Care for your lawn
A lawn can mean different things to different people. It may be a showpiece for your property, a foil for flowering shrubs and annuals, a piece of grass on which to sit, an area for children’s play,or just something to keep down the dust. Whatever your lawn means to you, you will need to spend time maintaining it. Even, if like most gardeners, you are content if your lawn grows reasonably well and is not too overrun with weeds.
If you want to go further and achieve the perfection of a velvety smooth, immaculate lawn, you will need to put in a great deal of time and effort.
Most weed problems arise from too close mowing or scalping the lawn. Weed infestation will also occur where grass is struggling under shade from trees or the variety of turf does not suit the climate.
Never remove more than one-third of the green leaf blade at any one cutting. Short tops tend to have sparse root systems with diminished food reserves. Hard mowing removes part of the ability of grass to make sugars and will severely drain food reserves. If there are no food reserves the grass will be weakened.
It is better to water heavily and less often. Heavy, infrequent watering encourages deep rooting of grasses that are better able to withstand drought. Grass that is watered heavily every week or ten days will be much stronger and healthier than grass that is given a daily sprinkle. Lawns are sometimes killed with kindness by over enthusiastic watering. In an attempt to have the perfect emerald green lawn some people keep on watering and watering. You may get away with it on pure sand but otherwise the soil becomes waterlogged and the roots rot. To improve conditions you need to get the right balance of air and water in the soil by using a coring machine.
The warm-season grasses are much more efficient at using the water to make growth. Couch grass is more than twice as efficient at using water than perennial ryegrass, and nearly twice as efficient as tall fescue (Handreck and Black p294). The amount of water needed to maintain an acceptable turf of warm season grasses is about half that needed for tall fescues and other cool season grasses.
Train your lawn to become more drought-tolerant. Forget about watering the lawn once a week (or every three or four days on sandy soil) regardless of whether the water is needed. Wait till the top few centimetres of soil is completely dry. This is easy to check with a garden trowel. At this stage, hold back on the water, check the blades of grass each day and wait until about one-third have started to wilt. Early next morning, give the area a good soaking. Repeat this checking performance but each time wait an extra day before watering.
Within a few weeks, the lawn will have developed a deeper, more extensive root system that is capable of absorbing moisture from well below the previous root zone.
By the end of summer, you should have extended the time between watering summer-active grasses, such as couch, buffalo and kikuyu, from once a week to every 10 to 14 days and possibly longer. Even some of the traditional but waterholic lawns, containing fescue, Kentucky bluegrass and ryegrass, can be trained to get by for three or four extra days between watering
Overwatering and overfertilising with nitrogen-rich fertiliser coupled with infrequent mowing makes the lawn spongy. Thatch is a layer of dead grass that accumulates below the green tops and can prevent irrigation water from reaching the root zone either by becoming water repellent or by forming a dense mat. Thatch is definitely not beneficial to turf because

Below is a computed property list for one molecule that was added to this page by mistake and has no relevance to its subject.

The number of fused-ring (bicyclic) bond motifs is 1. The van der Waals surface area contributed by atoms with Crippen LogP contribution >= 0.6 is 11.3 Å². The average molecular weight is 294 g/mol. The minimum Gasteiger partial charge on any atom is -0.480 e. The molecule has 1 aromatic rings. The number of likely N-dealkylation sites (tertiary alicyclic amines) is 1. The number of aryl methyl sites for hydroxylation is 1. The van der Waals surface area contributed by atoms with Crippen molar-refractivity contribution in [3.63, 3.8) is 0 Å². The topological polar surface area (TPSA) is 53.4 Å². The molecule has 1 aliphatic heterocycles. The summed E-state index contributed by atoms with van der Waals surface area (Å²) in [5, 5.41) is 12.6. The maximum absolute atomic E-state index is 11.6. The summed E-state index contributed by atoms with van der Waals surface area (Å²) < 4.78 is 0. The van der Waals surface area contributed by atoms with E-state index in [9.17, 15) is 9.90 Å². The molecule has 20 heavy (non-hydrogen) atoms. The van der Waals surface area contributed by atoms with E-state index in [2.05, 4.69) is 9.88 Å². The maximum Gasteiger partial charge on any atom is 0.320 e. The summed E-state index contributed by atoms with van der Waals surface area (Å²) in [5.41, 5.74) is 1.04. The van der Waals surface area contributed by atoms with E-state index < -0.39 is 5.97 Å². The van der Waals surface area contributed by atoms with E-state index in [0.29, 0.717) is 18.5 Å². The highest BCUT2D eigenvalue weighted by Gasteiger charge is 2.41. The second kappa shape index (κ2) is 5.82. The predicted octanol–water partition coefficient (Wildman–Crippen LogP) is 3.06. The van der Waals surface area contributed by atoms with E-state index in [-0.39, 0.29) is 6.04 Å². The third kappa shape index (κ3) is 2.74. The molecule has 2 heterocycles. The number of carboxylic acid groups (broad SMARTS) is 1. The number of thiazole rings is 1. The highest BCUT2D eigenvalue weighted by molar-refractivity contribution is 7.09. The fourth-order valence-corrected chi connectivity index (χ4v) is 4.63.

- scalping is easy when the mower sinks into the spongy layer.
- thatch can harbour pests and diseases that damage turf grasses.
- thatch reduces the tolerance of turf grasses to heat stress and cold damage.
- thatch prevents water from reaching the roots.
Sensible turf management can reduce the buildup of thatch by:
- keeping water supply as low as possible for the appearance needed.
- keeping nitrogen applications as low as possible for acceptable growth and appearance.
- mowing more frequently at the optimum height for the turf grass species.
- removing clippings that add to thatch.
Buffalo, kikuyu, bent grass and couch hybrids such as Santa Ana are especially prone to thatching. Some may need to be dethatched each year using a scarifier or vertical mower. Scarifying is best carried out when the grass is capable of rapid recovery in late spring to mid-summer – October to January.
The aim of fertilising is to produce a vigorous sward of grass, or more properly, a grass that has a vigorous root system to at least 100mm in to the soil. The best strategy for turf nutrition is to supply the grass with adequate levels of all nutrients except nitrogen. Growth is then controlled by application of nitrogen in amounts just sufficient to provide an acceptable appearance.
High levels of phosphorus are unnecessary and waste money. More importantly it may cause iron deficiency and encourage the growth of weeds such as winter grass (Poa annua). Phosphorus stimulates grasses into producing seed – the last thing that is wanted in a lawn. Excessive phosphorus causes potassium imbalance and stunting of root growth. Fescues dislike quite small amounts of phosphorus and die out as the phosphorus level in the soil increases.
Potassium is an essential nutrient, valuable for turf because it toughens the leaves so that they are more wear and disease resistant. It promotes the storage of carbohydrates in the roots, and has an essential role in regulating water loss through transpiration. Extra potassium applied in autumn when the grass is going into dormancy will help it survive through winter and enhance its ability to grow quickly in spring.
Iron is the trace element most often in short supply in turf. Deficiencies are associated with high soil pH, excessive applications of phosphorus, waterlogging and excessive thatch.
Other trace elements needed by turf grasses are manganese, magnesium, and copper. Symptoms of deficiencies are reduced growth and paleness of the grass. The turf will look sparse and weak when the nutrient deficiencies are severe.